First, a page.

You can also learn about all our free newsletter options.

Comments (4)

  1. Submitted by Steve Titterud on 03/29/2016 - 08:42 am.

    Absolutely no substance whatsoever – but read the bill,

    …which prohibits any regulation whatsoever by MN state agencies:

    “Subdivision 1. Regulation prohibited.
    Except as provided in this section, no state agency, including the commission and the Department of Commerce, or political subdivision of this state shall, by rule, order, or other means directly or indirectly regulate the entry, rates, terms, quality of service, availability, classification, or any other aspect of VoIP service or IP-enabled service.”

    Maybe the authors might have explained exactly HOW this is supposed to protect consumers when its plain text seems to say, “Hands off our industry !!”

    Instead, they tell us that myriad benefits will shower down on us if only we would forbid any regulation of this industry !!

    It’s like telling us things would be SO MUCH BETTER if we would ban any and all regulation of the insurance industry, or the securities industry.

    I smell a stinker here. While the authors vaguely assure us they propose only “reform” of some unspecified nature, they hide their aim of a sweeping prohibition of any regulation at all.

    So here’s a couple obvious questions: why avoid speaking to the substance ?? And WHO is really going to benefit ??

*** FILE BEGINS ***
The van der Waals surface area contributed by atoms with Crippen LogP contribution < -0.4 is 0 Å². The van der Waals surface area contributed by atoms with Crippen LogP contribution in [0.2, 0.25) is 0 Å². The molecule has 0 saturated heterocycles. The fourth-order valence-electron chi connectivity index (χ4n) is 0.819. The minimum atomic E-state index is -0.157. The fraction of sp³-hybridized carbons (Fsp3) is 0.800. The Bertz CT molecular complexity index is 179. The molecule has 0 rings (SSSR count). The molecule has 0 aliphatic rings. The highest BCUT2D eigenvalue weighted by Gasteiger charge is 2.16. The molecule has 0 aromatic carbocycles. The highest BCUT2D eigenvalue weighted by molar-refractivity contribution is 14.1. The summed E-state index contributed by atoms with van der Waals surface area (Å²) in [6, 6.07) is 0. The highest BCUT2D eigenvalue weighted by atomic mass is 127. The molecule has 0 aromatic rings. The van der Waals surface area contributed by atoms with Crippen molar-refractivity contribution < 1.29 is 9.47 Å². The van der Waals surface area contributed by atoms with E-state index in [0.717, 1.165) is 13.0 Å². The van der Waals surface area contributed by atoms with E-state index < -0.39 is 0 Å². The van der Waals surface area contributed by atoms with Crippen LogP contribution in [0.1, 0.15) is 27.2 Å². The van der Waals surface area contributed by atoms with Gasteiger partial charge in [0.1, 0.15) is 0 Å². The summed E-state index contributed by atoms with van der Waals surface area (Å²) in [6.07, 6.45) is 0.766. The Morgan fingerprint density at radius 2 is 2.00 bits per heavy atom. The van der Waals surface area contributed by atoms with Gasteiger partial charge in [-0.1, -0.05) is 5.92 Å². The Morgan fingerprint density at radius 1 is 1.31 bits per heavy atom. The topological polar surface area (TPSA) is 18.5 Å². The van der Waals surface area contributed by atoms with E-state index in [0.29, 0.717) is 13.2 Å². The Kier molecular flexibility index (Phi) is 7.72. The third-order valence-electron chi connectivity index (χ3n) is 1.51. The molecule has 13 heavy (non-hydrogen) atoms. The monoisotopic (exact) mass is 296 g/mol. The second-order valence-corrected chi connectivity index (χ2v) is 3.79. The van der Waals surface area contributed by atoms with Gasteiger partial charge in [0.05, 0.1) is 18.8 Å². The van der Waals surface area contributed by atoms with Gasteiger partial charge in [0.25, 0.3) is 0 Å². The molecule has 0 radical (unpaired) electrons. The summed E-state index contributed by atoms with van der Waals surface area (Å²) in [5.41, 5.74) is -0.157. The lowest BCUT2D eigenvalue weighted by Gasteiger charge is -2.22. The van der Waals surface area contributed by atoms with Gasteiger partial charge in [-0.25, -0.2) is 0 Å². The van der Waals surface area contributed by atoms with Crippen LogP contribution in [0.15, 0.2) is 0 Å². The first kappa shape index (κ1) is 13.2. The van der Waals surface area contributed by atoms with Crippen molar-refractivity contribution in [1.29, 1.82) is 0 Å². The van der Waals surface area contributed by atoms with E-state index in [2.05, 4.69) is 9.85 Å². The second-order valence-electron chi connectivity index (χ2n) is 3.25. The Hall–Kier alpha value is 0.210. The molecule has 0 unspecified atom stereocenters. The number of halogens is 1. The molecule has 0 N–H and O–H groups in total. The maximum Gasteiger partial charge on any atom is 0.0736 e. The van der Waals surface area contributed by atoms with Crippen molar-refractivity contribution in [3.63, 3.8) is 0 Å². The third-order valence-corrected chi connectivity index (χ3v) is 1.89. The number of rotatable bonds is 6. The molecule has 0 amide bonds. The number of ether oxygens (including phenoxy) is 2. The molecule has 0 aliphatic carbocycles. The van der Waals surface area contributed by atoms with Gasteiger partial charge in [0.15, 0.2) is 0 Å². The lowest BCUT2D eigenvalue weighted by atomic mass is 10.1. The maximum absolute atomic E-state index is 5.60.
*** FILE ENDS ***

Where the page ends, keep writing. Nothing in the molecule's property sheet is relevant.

• Submitted by Clete Erickson on 03/29/2016 - 02:03 pm.

      Great point

      I agree with you Mr. Titterud, taking away the right to regulate ViOP telephone communications is absurd. I think the concept of the bill is great but once you eliminate the ability to regulate all you are doing is setting the consumer up to get screwed. Thanks!

  2. Submitted by Josh William on 03/29/2016 - 02:58 pm.

    The House Bill

    “Subd. 4. Exemption.

    The following services delivered by IP-enabled service are
    not regulated under this chapter:

    (1) video services provided by a cable communications system, as defined in section
    238.02, subdivision 3; or

    (2) cable service, as defined in United States Code, title 47, section 522, clause (6); or

    (3) any other IP-enabled video service.”


    Now why would the House bill contain this language? Was this lobbied by the cable companies as a loop hole to avoid Net Neutrality?

  3. Submitted by Connie Sullivan on 03/29/2016 - 03:33 pm.

    Any good reader knew, before getting to anyone’s comments here, that there was absolutely no detail about this bill in this puff piece. It’s empty. And therefore suspicious and probably noxious for the Common Good. Why? Because a bill that says there can be no state regulation of a product or service, and adds that there can also be no LOCAL regulation or contract limitations (i.e., Minneapolis could o longer regulate Comcast or demand the distribution of locally-produced TV to Minneapolis cable subscribers) is outrageous.

    Tell your state representative to flag this bill, and vote against!

    Does anyone see a national pattern here, of state legislatures passing laws that limit urban centers’ right to regulate businesses within local jurisdictions? Urban centers like the seven-county Twin Cities area are pressing for minimum wage increases and other labor-benefiting ordinances, or environmental regulations, or limiting businesses’ ability to screw the consumer when the state won’t help.

Leave a Reply